"The thesis of this book is revolutionary ..." Wilson declares on the first page of his Introduction. Primitive man believed the world to be full of unseen forces whereas today our rational minds tell us that these forces existed only in his imagination. The problem, says Wilson, is that we have become "thinking pigmies" who have forgotten "the immense world of broader significance that stretches around [us]". It is his belief that civilisation cannot evolve until the occult is taken for granted "on the same level as atomic energy" and he recommends that we re-learn the technique of expanding inwardly and relax our hard-headed approach to subjects such as premonition, life after death etc.

"Man has reached a point in his evolution where he must ... turn increasingly inward. That is, he must turn to the hidden levels of his being, to the 'occult', to meanings and vibrations that have so far been too fine to grasp."

He claims that the science of cybernetics has suggested that there is a certain order and meaning behind the universe and that:

"All this means that for the first time in Western history a book on the occult can be something more than a collection of marvels and absurdities. Religion, mysticism and magic all spring from the same basic 'feeling' about the universe: a sudden feeling of meaning...."

In Part 1, Chapter 1, which has the seemingly paradoxical title 'Magic—The Science of the Future', Wilson explains that although he had read books on magic and mysticism in his youth, he did so "because they confirmed my intuition of another order of reality, an intenser and more powerful form of consciousness ...". But if, at that time, he had been asked whether he literally believed in magic, he would have answered: No. "Magic, I felt, was no more than a first crude attempt at science, and it had now been superseded by science". He continues:

"If I still accepted that view, I would not be writing this book. It now seems to me that the exact reverse is true. Magic was not the 'science' of the past. It is the science of the future. I believe that the human mind has reached a point in evolution where it is about to develop new powers—powers that would once have been considered magical."

In the animal kingdom 'magical' powers (such as the homing instinct) are commonplace:

"Civilised man has forgotten about them because they are no longer necessary to his survival ... In fact, his survival depends upon 'forgetting' them. High development of the instinctive levels is incompatible with the kind of concentration upon detail needed by civilised man."

Wilson then recounts some incidents of premonition and telepathy in his personal life before outlining recorded cases of astral projection by John Cowper Powys and August Strindberg. This encourages Wilson to produce his own basic theory of the power of the human mind, introducing the important concept of 'Faculty X': "that latent power that human beings possess to reach beyond the present":

"Faculty X is a sense of reality of other places and other times, and it is the possession of it—fragmentary and uncertain though it is—that distinguishes man from all other animals."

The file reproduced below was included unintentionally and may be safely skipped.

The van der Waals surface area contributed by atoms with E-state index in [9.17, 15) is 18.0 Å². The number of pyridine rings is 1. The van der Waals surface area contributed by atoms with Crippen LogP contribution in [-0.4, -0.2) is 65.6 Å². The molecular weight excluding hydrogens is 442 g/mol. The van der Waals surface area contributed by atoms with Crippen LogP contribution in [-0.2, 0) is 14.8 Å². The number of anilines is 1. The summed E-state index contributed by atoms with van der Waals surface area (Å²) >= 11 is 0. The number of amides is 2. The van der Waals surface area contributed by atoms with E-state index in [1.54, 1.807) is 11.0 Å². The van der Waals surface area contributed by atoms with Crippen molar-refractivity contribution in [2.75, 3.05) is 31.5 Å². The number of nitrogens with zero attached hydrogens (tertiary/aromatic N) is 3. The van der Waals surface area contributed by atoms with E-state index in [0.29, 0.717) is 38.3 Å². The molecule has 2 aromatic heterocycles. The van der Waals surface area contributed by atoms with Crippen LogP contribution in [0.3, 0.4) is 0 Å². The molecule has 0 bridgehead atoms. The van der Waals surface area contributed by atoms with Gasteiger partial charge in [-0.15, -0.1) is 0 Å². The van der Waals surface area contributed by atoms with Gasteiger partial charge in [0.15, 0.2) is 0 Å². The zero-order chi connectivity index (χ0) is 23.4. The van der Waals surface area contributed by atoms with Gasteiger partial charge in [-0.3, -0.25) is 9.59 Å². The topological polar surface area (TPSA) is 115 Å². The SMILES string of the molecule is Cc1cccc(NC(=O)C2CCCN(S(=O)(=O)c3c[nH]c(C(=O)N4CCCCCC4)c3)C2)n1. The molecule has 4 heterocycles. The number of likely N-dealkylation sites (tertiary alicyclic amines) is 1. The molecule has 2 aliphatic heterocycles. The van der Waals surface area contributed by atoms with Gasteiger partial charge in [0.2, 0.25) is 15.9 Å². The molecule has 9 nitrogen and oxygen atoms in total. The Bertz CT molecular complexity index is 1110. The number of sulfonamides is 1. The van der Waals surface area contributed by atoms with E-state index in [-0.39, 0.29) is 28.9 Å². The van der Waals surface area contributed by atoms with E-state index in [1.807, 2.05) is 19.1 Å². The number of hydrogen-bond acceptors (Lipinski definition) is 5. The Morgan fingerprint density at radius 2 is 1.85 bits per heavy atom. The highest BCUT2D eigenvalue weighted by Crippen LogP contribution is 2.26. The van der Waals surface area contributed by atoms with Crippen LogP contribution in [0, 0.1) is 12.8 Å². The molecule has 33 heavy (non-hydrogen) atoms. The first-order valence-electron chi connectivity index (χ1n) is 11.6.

He quotes examples of 'Faculty X' from Marcel Proust's autobiographical novel À la Recherche du Temps Perdu and Arnold Toynbee's A Study of History. These examples are of central importance to Wilson and will be referred to on numerous occasions in future works. 'Faculty X', Wilson insists, is an ordinary potentiality of consciousness, "... it is the key not only to so-called occult experience, but to the whole future evolution of the human race". [Wilson considered this chapter important enough to include, in its entirety, in the self-edited collection The Essential Colin Wilson (London: Harrap, 1985).]

Although he advised Wilson against writing such a book, Robert Graves seems to have contributed to it significantly. Part 1, Chapter 2: 'The Dark Side of the Moon', opens with a discussion between the two in which Graves asserts that 5 per cent of human beings have occult powers. This, of course, fascinates Wilson because "this is also the figure for the 'dominant minority' among human beings". He feels that there are "many reasons for assuming that the two groups are identical". But when he speaks of 'occult powers':

"Graves's concern is less with witches or mystics than with poets, and his important work The White Goddess contains a theory of the nature of poetry that links it not only with the powers of the subconscious, but with traditional magical cults."

Graves's idea is that there are two kinds of poetry: 'muse poetry' which he associates with the White Goddess of primitive lunar cults and 'Apollonian poetry' which attempts to banish lunar superstitions with pure solar reason. A poet, according to Wilson,

"... is a person who is naturally mentally healthy and resilient, and who frequently experiences moments in [which] he is suddenly amazed and delighted to realise how interesting everything is.... He perceives that the world is rich with meanings that he would ordinarily overlook."